So We Are Out What Does This Mean For Employers

Date Added 24.06.16

The Government will now be trying to negotiate a new trade relationship with the EU. The aim of this will no doubt be to allow British companies to sell goods and supply services to the EU Member States without restrictions whilst trying to avoid being hit by excessive tariffs.  This negotiation as we are hearing on the news, could take as long as 2 years.  Until the ‘divorce’ from the EU is finalised, we are still a Member of the European Union and therefore nothing will immediately change.

Depending on how the negotiations go and what we are able to agree with the EU, we can try to predict what may happen to the current EU laws that employers currently abide by. From a legal point of view all of the EU Directives have been adopted by the UK and implemented into our laws under Regulations.  These are UK laws and therefore will remain binding.  Any changes that we want to make to those will be for our Government to make themselves once the exit from the EU is finalised.  By way of an example, here are my predictions in respect of those current Regulations:-

Agency Worker Regulations

As many of you will testify, these are unpopular Regulations.  We were required to implement them into our Regulations by an EU Directive but there is a possibility that these could now be repealed.


We have the Equality Act 2010, which prohibits discrimination.  This Act was brought in to consolidate already existing anti discriminatory legislation that we had in force.  Previous legislation was in force before the EU issued an Equal Treatment Framework Directive.  Therefore, given as these were in effect UK laws before the EU Directive it is possible that this will not be changed in light of Brexit.  There may however be scope to cap compensation for discrimination in an Employment Tribunal, as it was the EU who had initially forbade the UK from implementing a cap.

Family Friendly

The UK has always been a champion of family friendly rights and the current rights that we have in place actually exceed those of the EU, for example, our ability to share 52 weeks parental leave.  In light of the UK stance on family friendly rights, it is possible that we won’t see any change in relation to those laws.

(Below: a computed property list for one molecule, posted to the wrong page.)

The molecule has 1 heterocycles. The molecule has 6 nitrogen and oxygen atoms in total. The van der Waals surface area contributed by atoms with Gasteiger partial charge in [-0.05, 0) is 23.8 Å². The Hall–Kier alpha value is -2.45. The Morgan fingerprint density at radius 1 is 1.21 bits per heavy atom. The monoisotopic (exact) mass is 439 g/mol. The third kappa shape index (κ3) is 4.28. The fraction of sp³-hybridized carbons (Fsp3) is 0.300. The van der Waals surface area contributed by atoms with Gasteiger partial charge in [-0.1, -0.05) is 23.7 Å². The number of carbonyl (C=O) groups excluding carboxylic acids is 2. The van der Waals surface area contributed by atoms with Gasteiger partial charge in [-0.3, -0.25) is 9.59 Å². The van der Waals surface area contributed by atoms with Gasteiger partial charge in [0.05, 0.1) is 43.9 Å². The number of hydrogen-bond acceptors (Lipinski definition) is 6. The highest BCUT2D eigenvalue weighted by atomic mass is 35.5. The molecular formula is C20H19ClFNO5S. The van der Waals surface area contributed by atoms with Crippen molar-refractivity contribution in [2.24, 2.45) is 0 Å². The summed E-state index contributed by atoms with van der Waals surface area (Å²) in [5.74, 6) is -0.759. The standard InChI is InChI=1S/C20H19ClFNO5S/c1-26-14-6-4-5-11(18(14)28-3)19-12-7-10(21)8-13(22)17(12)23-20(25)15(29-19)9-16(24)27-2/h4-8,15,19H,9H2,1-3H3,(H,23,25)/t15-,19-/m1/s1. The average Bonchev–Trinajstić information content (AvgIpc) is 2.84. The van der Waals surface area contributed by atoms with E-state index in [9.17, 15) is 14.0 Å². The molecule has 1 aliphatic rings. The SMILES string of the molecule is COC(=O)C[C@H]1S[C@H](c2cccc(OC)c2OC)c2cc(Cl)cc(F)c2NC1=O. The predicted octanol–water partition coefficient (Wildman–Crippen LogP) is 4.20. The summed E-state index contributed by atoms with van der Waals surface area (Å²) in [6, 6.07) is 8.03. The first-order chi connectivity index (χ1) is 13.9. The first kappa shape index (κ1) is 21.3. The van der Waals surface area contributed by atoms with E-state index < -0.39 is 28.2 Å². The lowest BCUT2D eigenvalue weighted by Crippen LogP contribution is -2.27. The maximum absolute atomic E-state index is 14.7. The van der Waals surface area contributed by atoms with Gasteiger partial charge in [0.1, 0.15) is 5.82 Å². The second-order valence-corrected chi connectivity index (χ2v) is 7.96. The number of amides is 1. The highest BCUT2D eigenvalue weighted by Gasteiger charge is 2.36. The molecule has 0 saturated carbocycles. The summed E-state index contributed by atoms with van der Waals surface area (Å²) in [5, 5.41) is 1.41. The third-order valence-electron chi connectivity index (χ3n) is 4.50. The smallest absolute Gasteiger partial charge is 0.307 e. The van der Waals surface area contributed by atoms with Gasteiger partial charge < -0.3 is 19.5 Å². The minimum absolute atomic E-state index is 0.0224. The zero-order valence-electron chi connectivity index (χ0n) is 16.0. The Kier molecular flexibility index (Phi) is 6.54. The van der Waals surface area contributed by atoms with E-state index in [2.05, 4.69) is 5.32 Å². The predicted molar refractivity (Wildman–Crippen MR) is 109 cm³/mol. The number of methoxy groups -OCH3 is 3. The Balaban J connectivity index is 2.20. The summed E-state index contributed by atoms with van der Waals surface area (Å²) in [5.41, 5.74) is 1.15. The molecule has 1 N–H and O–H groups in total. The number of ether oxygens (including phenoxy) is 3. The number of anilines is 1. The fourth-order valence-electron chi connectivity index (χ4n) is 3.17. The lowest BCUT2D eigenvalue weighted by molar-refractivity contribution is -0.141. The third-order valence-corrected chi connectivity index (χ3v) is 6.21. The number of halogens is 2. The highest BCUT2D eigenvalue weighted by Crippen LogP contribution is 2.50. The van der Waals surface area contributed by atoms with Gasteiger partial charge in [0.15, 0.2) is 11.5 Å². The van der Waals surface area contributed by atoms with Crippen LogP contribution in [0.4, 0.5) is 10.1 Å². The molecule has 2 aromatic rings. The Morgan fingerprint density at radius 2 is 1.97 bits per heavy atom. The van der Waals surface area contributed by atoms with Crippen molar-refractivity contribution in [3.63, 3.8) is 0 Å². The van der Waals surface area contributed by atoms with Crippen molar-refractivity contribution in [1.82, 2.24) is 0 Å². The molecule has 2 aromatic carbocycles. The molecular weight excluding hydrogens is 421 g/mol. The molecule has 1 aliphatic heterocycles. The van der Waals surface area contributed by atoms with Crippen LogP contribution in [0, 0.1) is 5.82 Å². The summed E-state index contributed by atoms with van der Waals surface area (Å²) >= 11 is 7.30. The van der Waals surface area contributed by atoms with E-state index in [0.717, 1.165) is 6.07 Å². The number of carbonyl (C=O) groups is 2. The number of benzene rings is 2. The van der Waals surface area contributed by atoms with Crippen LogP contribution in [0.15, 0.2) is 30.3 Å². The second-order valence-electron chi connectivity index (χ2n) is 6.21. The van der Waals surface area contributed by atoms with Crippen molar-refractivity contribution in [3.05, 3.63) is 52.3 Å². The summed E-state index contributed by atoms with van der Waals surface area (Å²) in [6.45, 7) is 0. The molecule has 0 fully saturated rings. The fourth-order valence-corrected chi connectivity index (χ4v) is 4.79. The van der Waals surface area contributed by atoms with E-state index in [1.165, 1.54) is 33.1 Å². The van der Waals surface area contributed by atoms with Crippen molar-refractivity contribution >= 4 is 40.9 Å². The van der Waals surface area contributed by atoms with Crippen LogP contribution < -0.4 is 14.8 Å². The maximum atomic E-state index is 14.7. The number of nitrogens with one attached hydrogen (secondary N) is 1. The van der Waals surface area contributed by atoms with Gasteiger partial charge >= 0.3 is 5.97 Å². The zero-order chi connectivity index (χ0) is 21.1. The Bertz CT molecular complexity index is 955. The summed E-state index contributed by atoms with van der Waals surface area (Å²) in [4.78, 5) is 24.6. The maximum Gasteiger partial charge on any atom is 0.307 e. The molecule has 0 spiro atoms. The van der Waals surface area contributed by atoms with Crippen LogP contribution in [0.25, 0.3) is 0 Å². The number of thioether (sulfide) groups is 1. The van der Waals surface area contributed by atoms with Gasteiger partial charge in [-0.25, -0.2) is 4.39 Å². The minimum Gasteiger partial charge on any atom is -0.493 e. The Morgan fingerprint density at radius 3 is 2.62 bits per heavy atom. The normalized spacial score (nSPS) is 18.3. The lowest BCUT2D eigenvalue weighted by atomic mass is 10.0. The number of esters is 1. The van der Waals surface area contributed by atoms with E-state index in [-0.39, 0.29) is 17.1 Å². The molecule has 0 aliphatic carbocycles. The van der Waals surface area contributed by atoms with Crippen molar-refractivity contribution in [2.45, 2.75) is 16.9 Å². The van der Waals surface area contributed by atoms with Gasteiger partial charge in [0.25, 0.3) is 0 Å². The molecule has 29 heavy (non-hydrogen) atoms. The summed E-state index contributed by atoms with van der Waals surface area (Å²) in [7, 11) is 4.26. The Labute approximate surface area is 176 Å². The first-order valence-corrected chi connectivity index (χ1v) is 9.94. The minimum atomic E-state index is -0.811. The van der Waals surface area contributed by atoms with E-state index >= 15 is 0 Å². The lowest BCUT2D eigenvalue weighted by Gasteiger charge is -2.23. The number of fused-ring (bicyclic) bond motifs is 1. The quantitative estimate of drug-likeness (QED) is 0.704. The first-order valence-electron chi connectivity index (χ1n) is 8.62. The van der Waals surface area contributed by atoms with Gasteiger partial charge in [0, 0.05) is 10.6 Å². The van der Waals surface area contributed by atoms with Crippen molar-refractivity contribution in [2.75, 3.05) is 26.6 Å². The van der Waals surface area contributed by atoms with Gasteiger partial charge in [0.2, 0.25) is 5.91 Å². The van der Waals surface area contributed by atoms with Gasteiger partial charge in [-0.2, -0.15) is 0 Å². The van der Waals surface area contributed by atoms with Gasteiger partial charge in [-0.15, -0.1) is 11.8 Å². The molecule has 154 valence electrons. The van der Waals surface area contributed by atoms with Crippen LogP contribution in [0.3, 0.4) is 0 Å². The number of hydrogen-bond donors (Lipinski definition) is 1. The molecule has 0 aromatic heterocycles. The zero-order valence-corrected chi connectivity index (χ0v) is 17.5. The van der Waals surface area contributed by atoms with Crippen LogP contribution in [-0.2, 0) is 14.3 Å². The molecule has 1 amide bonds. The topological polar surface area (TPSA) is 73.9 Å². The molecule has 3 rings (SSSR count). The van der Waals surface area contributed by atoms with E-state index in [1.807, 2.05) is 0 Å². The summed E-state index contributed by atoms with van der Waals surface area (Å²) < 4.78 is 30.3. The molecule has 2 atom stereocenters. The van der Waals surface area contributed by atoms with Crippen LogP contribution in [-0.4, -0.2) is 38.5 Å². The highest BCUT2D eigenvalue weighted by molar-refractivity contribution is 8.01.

Redundancy Consultation

Making more than 20 people redundant in any 90 day period triggers collective consultation for redundancy.  For a lot of employers this is somewhat of a bugbear although recent legislation has reduced the consultation time for companies proposing to make more than 100 people redundant in any 90 day period, from 90 days to 45 days.  Despite this, collective consultation is unpopular with a lot of employers and we have certainly had our ups and downs in recent Case Law in respect of what counts as an ‘establishment’ for the purposes of collective consultation.  Leaving the EU could give us the opportunity to make changes to the collective consultation laws, as these stem from an EU Directive and it may be that we could see them being slightly relaxed.


Whilst stemming from an EU Directive originally, TUPE now does form part of a UK Regulation and we updated this Regulation in 2006.  This update may have given TUPE its own protection and we could see it remaining in force.  However, we do have scope to make amendments to it and this could possibly include allowing employers to harmonise employment contracts post-transfer.

Working Time Regulations

As with TUPE, this was an EU Directive which we implemented in the UK as the Working Time Regulations.  Like with family rights, the UK actually exceed the EU recommendation of 4 weeks paid annual leave by ensuring that UK companies pay 5.6 weeks.  In doing this, the UK has almost given the Working Time Regulations their seal of approval and so it is possible that these will also remain.  However, we would have scope to amend these Regulations if we wanted to so we could see a situation where rules for accruing holiday during long term sick leave or paying commission and overtime for employees on annual leave are changed and it is also possible that the maximum 48 hour average working week could be removed from the Regulations altogether, seeing as most employers tend to ask their employees to opt out of this anyway in practice.

What Next?

Here at Tollers, we will continue to watch developments closely and keep you informed.  We will also be engaging with our clients to understand your business and personal needs going forward so that we are able to assist you in the future.

If you have any questions then Talk to Tollers, we are HeRe for you.


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